Nonoperative management of proximal femoral fractures selected through shared decision-making has been found to be a viable option for frail institutionalized patients with limited life expectancy, according to the results of a study published in JAMA Surgery.

The prospective FRAIL-HIP study enrolled institutionalized frail patients aged 70 years and older with limited life expectancy and a proximal femoral fracture from 25 hospitals in the Netherlands from September 1, 2018, to April 25, 2020. The patients were followed up for 6 months.

Frail was defined as having at least 1 of the following: malnutrition (body mass index <18.5 kg/m2) or cachexia; severe comorbidities with an American Society of Anesthesiologists’ physical status class of IV or V; or severe mobility issues with a Functional Ambulation Category ≤2.


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The primary outcome was health-related quality of life (HRQOL) as reported by patient proxies and caregivers and indicated by the utility scores on the EuroQol 5 Dimension 5 Level (EQ-5D) questionnaire.

A total of 172 patients (median age, 88 years; 78% women) were included, of whom 88 had nonoperative fracture management and 84 had operative fracture management.

In the nonoperative management group, the EQ-5D utility score was within the set 0.15 noninferiority limit of the 95% CI of the operative management group (week 1: 0.17 [95% CI, 0.13-0.29] vs 0.26 [95% CI, 0.11-0.23]; week 2: 0.19 [95% CI, 0.10-0.27] vs 0.28 [95% CI, 0.22-0.35]; and week 4: 0.24 [95% CI, 0.15-0.33] vs 0.34 [95% CI, 0.28-0.41]).

In the operative management group, 19 of 66 (29%) patients regained mobility during the study period, although 66 of 84 patients (79%) were mobile before the injury. In the nonoperative management group, 78 patients (89%) remained bedbound.

More patients in the nonoperative management group experienced pain after 1 week compared with those in the operative management group (75 of 85 [88%] vs 56 of 84 [67%]; P =.001), although this finding was not observed after 2 weeks (11 [55%] vs 37 [53%]; P >.99).

Adverse events occurred more frequently in the operative management group (167) vs the nonoperative management group (67). Pressure ulcers were the most frequently occurring adverse event in both groups (operative group: 35 [42%]; nonoperative group: 31 [35%]).

The 30-day mortality rate was 83% (n=73) in the nonoperative management group and 25% (n=21) in the operative management group. A total of 83 patients (94%) in the nonoperative management group and 40 patients (48%) in the operative management group died 6 months following the injury.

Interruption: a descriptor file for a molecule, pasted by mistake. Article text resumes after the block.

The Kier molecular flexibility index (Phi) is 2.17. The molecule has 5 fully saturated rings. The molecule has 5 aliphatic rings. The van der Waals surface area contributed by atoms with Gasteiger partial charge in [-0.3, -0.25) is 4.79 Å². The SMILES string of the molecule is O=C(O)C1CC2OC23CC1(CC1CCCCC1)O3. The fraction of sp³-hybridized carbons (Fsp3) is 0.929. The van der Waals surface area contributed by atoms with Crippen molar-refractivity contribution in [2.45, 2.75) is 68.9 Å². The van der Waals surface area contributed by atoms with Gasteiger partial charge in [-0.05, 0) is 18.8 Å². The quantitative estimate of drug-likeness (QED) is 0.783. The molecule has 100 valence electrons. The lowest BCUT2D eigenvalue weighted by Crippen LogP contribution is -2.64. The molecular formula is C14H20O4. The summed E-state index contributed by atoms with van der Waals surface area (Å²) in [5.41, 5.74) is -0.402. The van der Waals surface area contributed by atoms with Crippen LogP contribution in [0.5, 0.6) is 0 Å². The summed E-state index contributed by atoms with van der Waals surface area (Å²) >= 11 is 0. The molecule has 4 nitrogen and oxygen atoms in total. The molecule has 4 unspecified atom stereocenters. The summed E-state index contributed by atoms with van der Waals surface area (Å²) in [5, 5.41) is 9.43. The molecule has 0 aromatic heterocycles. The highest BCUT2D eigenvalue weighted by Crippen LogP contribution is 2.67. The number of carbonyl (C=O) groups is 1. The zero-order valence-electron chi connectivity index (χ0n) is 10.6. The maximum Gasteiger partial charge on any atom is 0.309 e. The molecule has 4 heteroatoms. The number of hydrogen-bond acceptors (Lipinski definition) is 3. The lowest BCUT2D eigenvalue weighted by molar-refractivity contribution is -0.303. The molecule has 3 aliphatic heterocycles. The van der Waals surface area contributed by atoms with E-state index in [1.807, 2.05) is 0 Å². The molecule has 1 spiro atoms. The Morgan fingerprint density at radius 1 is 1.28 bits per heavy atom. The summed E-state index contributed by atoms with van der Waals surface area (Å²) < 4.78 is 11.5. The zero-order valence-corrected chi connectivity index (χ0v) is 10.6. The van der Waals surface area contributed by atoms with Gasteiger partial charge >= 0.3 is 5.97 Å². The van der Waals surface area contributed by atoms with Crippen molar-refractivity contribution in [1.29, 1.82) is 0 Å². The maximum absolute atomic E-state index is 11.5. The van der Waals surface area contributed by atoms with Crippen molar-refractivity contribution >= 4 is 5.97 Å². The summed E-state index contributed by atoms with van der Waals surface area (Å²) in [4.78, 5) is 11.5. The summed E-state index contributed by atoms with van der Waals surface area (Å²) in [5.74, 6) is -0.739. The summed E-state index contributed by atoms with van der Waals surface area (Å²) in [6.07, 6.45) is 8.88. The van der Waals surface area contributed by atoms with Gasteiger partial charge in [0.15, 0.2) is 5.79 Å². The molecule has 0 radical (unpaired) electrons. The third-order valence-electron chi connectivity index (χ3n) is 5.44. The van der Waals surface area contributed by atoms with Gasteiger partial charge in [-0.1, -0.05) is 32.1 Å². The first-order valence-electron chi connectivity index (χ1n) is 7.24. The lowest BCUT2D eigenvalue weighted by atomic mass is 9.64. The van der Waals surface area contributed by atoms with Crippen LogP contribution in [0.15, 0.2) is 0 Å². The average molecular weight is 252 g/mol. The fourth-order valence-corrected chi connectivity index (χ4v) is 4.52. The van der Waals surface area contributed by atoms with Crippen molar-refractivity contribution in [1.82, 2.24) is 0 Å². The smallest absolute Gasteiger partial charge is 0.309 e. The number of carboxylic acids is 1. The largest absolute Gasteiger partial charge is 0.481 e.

In the nonoperative management group, the quality of dying was rated as “good-almost” perfect by 26 proxies (51%), with 2 proxies (4%) rating the process as “terrible-poor.” In the operative management group, the quality of dying was rated as “intermediate” by most proxies (13 [62%]).

The investigators noted that selection bias may have occurred, and participants’ levels of cognitive function and preinjury HRQOL were not assessed. Also, preoperative HRQOL questionnaires were not administered owing to the expected recall bias, with the hypothesis that prefracture HRQOL would be overestimated, particularly in the nonoperative management group.

“Following the [shared decision-making] process, nonoperative management of proximal femoral fractures is a viable treatment option for institutionalized frail patients with limited life expectancy,” stated the researchers. “A return to preinjury levels of independence or mobility was achieved in some patients who were surgically treated, and a postoperative period without [adverse events] was rare. Surgery in this specific patient population should not be a foregone conclusion.”

Disclosure: One of the study authors declared an affiliation with a medical technology company. Please see the original reference for a full list of authors’ disclosures.

Reference

Loggers SAI, Willems HC, Van Balen R, et al; for the FRAIL-HIP Study Group. Evaluation of quality of life after nonoperative or operative management of proximal femoral fractures in frail institutionalized patients: the FRAIL-HIP study. JAMA Surg. Published online March 2, 2022. doi:10.1001/jamasurg.2022.0089